Another possibility for preparing the activation systems according to the invention comprises a procedure in which the said noble metals are taken in an aqueous phase and, again in accordance with the principle mentioned, are allowed to diffuse into and complex in an organic phase containing the host molecules which are capable of complex formation, the organic phase is separated from the aqueous phase and is washed neutral, if appropriate, and freed from the solvent by recrystallisation or evaporation, and the residue is then used for the activation in a desired liquid medium.
Although such systems have an unlimited storage stability in protic and aprotic solvents under the usual conditions in the technique of electroplating plastics, they have, surprisingly, good activation properties for electroless chemical metallisation.
Since they diffuse decidedly well both in microporous and macroporous membrane matrices and in inorganic porous solids, they are outstandingly suitable both for metal doping and for activation for subsequent continuous electroless metallisation of such porous systems.
The activators to be used according to the invention diffuse in microscopic hollow spaces (free volumes) of the usual polymers, which means that an additional adhesion of the activation nuclei or metal coatings deposited by the electroless method is achieved. The precise definition of the "free volume theory" can be found in the review by J. Crank "The Mathematics of Diffusion" Oxford University Press, London (1975).
The activators can be employed in concentration ranges from 0.001 g/l (based on the noble metal) to the particular solubility limit. Preferably, 0.1 to 3.0 g/l of these substances are used.
Thanks to their high storage stability (no turbidity of the solutions--in some cases after storage for weeks) and their intense absorption in the ultraviolet and/or visible range of the spectrum, they are outstandingly suitable for continuous concentration monitoring with a photometer.
The absorption properties of the complex compounds to be used according to the invention can moreover be increased further by introducing specific substituents (in particular NO.sub.2, --NR.sub.3, --SO.sub.3 H and --CN).
The influence of electron-attracting or electronshifting substituents on the light absorption properties of carbon molecules is known and can be found, for example, in D. H. Williams and J. Flemming "Spektroskopische Methoden in der organischen Chemie" ("Spectroscopic Methods in Organic Chemistry"), Georg Thieme Verlag Stuttgart (1971).
To increase the peel strength of the activator or metal coating, the said host molecules can additionally be provided with another functional group.
In certain cases, a very good adhesion of the substrate surface is achieved with the other functional group, it being possible for this adhesion to revert to chemical reaction with the substrate surface or to adsorption or absorption.
Groups which are particularly suitable for chemical anchoring of the activator to the substrate surface are functional groups such as carboxylic acid groups, carboxylic acid halide groups, carboxylic acid anhydride groups, carboxylic acid ester groups, carboxamide and carboximide groups, aldehyde and ketone groups, ether groups, sulphonamide groups, sulphonic acid groups and sulphonate groups, sulphonic acid halide groups, sulphonic acid ester groups, halogen-containing heterocyclic radicals, such as chloro-triazinyl, -pyrazinyl, -pyrimidinyl or -quinoxalinyl groups, activated double bonds, such as in vinylsulphonic acid or acrylic acid derivatives, amino groups, hydroxyl groups, isocyanate groups, olefine groups and acetylene groups, and mercapto groups and epoxide groups, and furthermore higher chain length alkyl or alkenyl radicals from C.sub.8, in particular oleyl, linoleyl, stearyl or palmityl groups.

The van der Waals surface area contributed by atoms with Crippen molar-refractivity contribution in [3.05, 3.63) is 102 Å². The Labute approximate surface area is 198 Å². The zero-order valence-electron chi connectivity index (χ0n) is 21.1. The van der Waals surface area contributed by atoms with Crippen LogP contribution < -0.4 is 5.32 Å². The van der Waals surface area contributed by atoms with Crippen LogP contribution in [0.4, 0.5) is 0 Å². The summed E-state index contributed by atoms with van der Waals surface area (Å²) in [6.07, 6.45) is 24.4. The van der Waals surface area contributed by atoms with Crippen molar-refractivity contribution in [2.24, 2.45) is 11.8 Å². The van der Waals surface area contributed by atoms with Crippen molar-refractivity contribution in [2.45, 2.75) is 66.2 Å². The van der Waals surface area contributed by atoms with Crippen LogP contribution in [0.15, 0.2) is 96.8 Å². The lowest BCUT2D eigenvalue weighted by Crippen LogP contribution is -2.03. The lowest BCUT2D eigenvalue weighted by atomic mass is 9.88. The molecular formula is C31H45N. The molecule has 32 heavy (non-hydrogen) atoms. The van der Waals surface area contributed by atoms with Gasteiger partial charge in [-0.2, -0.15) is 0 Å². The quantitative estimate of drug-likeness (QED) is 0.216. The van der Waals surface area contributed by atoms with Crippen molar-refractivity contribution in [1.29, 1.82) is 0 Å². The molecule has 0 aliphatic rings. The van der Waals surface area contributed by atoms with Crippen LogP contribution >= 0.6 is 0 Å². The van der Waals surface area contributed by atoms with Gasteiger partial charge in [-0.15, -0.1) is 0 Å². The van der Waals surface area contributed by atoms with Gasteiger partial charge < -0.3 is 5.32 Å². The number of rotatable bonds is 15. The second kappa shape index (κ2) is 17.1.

If no anchoring takes place through a chemical reaction, the adhesion can also be effected by absorption of the organometallic activators onto the substrate surface, possible causes of the absorption being, for example, hydrogen bridge bonds or van der Waals forces.
It is advantageous for the functional groups which cause adsorption to be matched to the particular substrate. Thus, for example, long-chain alkyl or alkenyl groups in the activator molecule improve adhesion to substrates consisting of polyethylene or polypropylene. In contrast, activators with, for example, additional carbonyl or sulphonyl groups are particularly advantageous for metallisation of articles based on polyamide or polyester.
Functional groups such as carboxylic acid groups and carboxylic acid anhydride groups are particularly suitable for anchoring the activator to the substrate surface by adsorption.
In carrying out the new activation process in practice, a procedure is in general followed in which the substrate surfaces to be metallised are wetted with a solution of the selective metal complex in a suitable organic solvent, the solvent is removed and, if appropriate, sensitisation is carried out with a suitable reducing agent. Thereafter, the substrate thus pretreated, can be metallised in a customary metallising bath.
Apart from those mentioned above, suitable solvents are perchloroethylene, 1,1,1-trichloroethane, CH.sub.2 Cl.sub.2, n-hexane, petroleum ether, cyclohexanone, alcohols, such as n-butanol, isopropanol and tert.-butanol, ketones, such as methyl ethyl ketone, aldehydes, such as n-butan-1- al, DMF and DMSO.
If the organometallic compound contains ligands which allow chemical fixing to the substrate surface, activation from the aqueous phase may also be possible.
Suitable reducing agents for the sensitisation are aminoboranes, alkali metal hypophosphites, alkali metal borohydrides, hydrazine hydrate and formalin. The substrates can be wetted by spraying, pressing, soaking or impregnating.
In order to increase the adhesion of the metal coating to the carrier surface, solvents or solvent mixtures which lead to partial dissolving or partial swelling of the plastic surface to be metallised are particularly preferably used for carrying out the process according to the invention.